In contrast to our broad understanding of population and phylogenetic dynamics, we do not know when diploid taxa are sufficiently different to spawn allopolyploids with two very distinctive genomes (strict allopolyploids), i.e. when their diploid interspecific hybrids would be sterile or nearly so. Levin reviews and integrates published information and determines that despite limitations in methodology and sampling, the estimated times to hybrid sterility are somewhat congruent across disparate lineages. Whereas the waiting time for hybrid sterility is roughly 4–5 million years, that for cross-incompatibility is roughly 8–10 million years, sometimes considerably more. Strict allopolyploids may be formed in the intervening time window. The progenitors of several allopolyploids diverged between 4 and 6 million years before allopolyploid synthesis, as expected. This is the first study to propose a general temporal framework for strict allopolyploidy.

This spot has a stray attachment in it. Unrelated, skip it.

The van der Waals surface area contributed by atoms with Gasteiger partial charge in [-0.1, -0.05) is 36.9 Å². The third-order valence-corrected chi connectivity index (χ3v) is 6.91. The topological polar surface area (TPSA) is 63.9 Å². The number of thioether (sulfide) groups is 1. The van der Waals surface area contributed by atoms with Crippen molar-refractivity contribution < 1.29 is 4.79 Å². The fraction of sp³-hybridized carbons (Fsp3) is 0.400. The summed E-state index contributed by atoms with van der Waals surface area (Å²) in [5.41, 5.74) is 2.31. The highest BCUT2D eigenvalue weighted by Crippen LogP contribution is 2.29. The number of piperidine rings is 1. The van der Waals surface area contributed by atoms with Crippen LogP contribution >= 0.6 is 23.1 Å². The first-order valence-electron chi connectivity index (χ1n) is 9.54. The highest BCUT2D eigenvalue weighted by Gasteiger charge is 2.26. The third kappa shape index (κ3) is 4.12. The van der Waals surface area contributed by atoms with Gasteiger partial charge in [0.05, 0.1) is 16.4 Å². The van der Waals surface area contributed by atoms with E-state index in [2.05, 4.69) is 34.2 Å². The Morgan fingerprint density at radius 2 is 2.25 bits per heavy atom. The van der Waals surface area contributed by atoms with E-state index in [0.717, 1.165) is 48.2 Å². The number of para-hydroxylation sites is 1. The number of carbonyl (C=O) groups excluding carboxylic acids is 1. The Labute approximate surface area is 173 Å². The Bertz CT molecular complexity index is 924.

Timetable for allopolyploidy in flowering plants (Viewpoint)
This is the first study to propose a general temporal framework for strict allopolyploidy.